"We were just ordinary teenagers, so ordinary we were boring. Overnight they'd pulled the roof off our lives. And after they'd pulled off the roof they'd come in and torn down the curtains, ripped up the furniture, burnt the house and thrown us into the night, where we'd been forced to run and hide and live like wild animals. We had no foundations, and we had no secure walls around our life any more. We were living in a strange long nightmare, where we had to make our own rules, invent new values, stumble around blindly, hoping we weren't making too many mistakes. We clung to what we knew and what we thought was right, but all the time those things were being stripped from us. I didn't know if we'd be left with nothing, or if we'd be left with a new set of rules and attitudes and behaviours, so that we weren't able to recognize ourselves any more. We could end up as new, distorted, deformed creatures, with only a few physical resemblances to the people we once were." (Chapter 10)

Book 3: A Killing Frost

In A Killing Frost, Ellie and her friends take even more extreme actions against the invading enemy, attacking the harbor that the enemy is using for transport. Even as she becomes ever more ruthless, Ellie continues to question the changes in herself, and wonder where her limits lie. The friends remain close, and the reader gets to know them increasingly well. My favorite lines from this installment reveal Ellie's love of books:

"We looked in the house for books, but only found two, apart from technical manuals. I thought it was amazing, a house with just two books. (Chapter 21)

I believe that Book 3 was originally the end of the series, and there is some resolution at the end of the book. However, fortunately for us, Marsden decided to continue, adding four other titles to the series.

Book 4: Darkness Be My Friend

I had intended to stop with Book 3, because I have so many other neglected books. But I gave Darkness Be My Friend a quick look, and was soon too drawn in to stop. In Book 4, Ellie and her friends (the ones still alive) agree, reluctantly and with trepidation, to return to their town of Wirrawee to help guide some soldiers from New Zealand. The soldiers plan to sabotage the enemy's new airfield. Things don't go quite as expected. The soldiers disappear, leaving the teens once again on their own. They sneak into Wirrawee themselves, and attempt to do some damage, and in the process pick up some news about their captured friends and family members.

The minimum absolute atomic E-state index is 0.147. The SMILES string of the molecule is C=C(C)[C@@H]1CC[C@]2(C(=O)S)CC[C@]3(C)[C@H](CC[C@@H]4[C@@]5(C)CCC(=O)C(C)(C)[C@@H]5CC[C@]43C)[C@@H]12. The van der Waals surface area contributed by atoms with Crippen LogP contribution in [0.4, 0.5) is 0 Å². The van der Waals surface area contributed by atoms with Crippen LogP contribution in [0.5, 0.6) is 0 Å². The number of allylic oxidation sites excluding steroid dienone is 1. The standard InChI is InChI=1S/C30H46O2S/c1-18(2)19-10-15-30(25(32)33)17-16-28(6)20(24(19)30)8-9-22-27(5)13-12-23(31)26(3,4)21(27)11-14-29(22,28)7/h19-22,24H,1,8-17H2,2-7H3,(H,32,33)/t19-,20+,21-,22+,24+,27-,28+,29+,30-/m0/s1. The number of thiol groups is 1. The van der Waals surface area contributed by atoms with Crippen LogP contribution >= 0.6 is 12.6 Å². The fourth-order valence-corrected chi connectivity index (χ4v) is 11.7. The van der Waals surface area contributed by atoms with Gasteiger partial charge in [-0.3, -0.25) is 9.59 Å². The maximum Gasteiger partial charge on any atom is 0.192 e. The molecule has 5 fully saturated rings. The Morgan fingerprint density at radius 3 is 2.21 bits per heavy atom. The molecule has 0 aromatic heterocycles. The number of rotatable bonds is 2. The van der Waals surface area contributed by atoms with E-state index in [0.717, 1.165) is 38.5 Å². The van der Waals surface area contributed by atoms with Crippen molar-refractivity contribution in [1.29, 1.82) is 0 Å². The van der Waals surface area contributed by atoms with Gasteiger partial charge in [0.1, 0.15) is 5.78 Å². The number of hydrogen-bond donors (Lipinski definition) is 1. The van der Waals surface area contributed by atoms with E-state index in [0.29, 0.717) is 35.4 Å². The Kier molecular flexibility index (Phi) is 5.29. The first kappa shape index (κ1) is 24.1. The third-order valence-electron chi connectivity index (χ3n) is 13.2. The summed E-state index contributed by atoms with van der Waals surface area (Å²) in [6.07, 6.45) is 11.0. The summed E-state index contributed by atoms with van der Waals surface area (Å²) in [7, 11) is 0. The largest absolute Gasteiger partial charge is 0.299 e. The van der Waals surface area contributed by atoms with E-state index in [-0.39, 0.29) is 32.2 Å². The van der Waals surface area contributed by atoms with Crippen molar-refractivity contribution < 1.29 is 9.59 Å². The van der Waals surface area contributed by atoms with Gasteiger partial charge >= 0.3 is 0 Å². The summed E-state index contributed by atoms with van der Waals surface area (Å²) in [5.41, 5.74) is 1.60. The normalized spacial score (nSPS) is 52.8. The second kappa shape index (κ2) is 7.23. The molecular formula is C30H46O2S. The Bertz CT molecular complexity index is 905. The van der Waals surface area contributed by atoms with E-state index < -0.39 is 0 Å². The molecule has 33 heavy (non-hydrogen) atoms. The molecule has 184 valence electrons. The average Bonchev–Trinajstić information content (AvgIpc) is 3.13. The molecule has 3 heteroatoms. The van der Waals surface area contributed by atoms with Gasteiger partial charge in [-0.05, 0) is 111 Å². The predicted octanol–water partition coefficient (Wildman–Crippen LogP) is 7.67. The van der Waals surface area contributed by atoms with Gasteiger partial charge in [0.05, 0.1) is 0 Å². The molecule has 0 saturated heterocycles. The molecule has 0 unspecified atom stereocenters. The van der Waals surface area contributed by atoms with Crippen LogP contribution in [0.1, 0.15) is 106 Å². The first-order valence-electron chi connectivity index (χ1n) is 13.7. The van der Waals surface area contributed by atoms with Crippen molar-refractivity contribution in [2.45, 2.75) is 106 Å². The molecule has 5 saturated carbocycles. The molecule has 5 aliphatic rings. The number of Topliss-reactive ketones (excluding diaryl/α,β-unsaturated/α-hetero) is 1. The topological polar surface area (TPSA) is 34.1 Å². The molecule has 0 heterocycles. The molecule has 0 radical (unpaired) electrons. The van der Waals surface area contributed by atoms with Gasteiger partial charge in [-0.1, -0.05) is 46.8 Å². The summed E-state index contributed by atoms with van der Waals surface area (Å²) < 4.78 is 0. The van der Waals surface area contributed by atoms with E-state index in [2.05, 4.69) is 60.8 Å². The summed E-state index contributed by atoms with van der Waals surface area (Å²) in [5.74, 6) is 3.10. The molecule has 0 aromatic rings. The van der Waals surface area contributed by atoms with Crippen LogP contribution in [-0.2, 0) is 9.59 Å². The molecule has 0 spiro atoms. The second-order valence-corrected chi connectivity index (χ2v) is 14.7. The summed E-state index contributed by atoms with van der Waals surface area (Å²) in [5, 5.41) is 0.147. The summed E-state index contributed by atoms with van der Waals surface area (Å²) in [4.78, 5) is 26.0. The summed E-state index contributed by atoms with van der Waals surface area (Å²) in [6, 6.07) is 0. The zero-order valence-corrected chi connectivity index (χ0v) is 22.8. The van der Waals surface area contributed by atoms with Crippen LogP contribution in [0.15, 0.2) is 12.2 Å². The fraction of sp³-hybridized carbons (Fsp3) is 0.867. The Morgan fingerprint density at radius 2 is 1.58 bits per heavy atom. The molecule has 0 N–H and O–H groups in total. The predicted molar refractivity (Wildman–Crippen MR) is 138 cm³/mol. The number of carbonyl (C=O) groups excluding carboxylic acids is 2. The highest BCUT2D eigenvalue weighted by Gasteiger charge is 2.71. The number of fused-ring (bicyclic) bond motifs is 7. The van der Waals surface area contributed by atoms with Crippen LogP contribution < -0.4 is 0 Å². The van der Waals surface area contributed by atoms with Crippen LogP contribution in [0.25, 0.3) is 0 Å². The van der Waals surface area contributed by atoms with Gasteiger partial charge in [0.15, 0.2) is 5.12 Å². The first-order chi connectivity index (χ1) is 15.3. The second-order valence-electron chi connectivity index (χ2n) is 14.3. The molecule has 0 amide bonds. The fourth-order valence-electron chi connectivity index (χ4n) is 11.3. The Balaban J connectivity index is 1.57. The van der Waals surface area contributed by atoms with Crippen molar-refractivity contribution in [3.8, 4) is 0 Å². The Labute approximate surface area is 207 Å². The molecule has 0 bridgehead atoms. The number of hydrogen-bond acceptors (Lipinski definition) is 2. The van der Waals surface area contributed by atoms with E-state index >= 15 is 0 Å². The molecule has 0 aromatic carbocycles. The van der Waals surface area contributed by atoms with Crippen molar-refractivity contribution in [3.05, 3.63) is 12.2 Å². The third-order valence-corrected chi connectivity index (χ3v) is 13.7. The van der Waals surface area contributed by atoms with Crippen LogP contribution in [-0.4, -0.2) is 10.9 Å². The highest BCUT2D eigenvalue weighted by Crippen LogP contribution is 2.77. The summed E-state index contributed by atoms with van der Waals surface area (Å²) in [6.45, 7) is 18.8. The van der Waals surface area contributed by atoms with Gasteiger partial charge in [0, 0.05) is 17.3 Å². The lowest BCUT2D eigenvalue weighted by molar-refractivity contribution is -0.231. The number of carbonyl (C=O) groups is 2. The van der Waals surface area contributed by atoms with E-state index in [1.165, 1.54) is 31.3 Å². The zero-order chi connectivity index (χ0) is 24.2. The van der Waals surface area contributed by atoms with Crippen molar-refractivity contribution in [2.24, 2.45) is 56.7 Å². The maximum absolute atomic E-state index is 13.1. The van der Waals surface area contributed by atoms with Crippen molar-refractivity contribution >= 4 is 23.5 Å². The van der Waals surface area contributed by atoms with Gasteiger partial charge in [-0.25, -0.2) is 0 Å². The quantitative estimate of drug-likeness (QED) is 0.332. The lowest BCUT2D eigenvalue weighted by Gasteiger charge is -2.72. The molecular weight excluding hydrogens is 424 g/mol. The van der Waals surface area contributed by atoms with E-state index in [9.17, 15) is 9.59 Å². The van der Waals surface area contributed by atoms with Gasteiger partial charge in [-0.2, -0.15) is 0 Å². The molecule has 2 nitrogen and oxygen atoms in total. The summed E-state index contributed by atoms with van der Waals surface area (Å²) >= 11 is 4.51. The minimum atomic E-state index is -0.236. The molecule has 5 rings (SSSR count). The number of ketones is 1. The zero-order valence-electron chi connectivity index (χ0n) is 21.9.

In Book 4, Ellie is a bit more bitter than in the earlier books, reflecting the ever-increasing trauma of the war, and her grief over her lost friends. She says early in the book:

"We'd escaped from a nightmare, or we thought we had. The truth is, there's no escape from some nightmares. This one followed us across the Tasman. They'd air-lifted us out of our own country after it was invaded. We'd arrived in New Zealand burnt and injured and shocked, with broken bones, and scars inside and out. We'd lost contact with our families, we'd seen friends die, and we'd caused other people to die by our own deliberate actions.

"We were just typical survivors of war, I guess."

Ellie and the others are also braver in Book 4. This is where they really stop thinking that other people are going to save them, and truly take responsibility for themselves.

Book 5: Burning for Revenge

Burning for Revenge finds Ellie and her friends let down by the New Zealanders, and preparing to take dramatic action against the invaders. They have successes, but also come face to face the depth of the damage that the war has done to their country. They encounter a group of feral children, scraping by in an abandoned suburb, and worry about how these children will ever become functioning adults. Ellie also faces a betrayal by one of the others in her group, which is damaging in a different way.

Book 6: The Night is for Hunting

The Night is for Hunting is a bit of a break from the relentless activities of the previous books. Oh, there are still chases and battles, but in between there's a bit of a lull, spent in the safety of Hell. The wild children from the previous book (referred to as "the ferals") play a major part in this installment, and despite their ferocity, they ultimately help to re-humanize Ellie and her friends. Like some of the other books, this book includes big picture thoughts by Ellie, such as this passage:

"When it's all said and done, the only things that matter in life are so damn simple. Family, friends, being safe and well. I think before the war a lot of people got sucked in by all the crap on TV. They thought having the right shoes or the right jeans or the right car really mattered. Boy were we ever dumb.

"Maybe people thought they could hide behind that stuff. Maybe they thought that if they wore Levis, ate Maccas and drank Pepsi no-one would look any further. No-one would see the real person.

"War's stripped all that from us... It seems like suffering's the only time we can see what's essential. If peace ever comes back I'm making a vow: I'll design myself special glasses. They'll block out whether people are fat or thin or beautiful or weird-looking, whether they have pimples or birthmarks or different coloured skin. They'll do everything suffering's done for us, but without the pain. I'm going to wear those glasses for the rest of my life."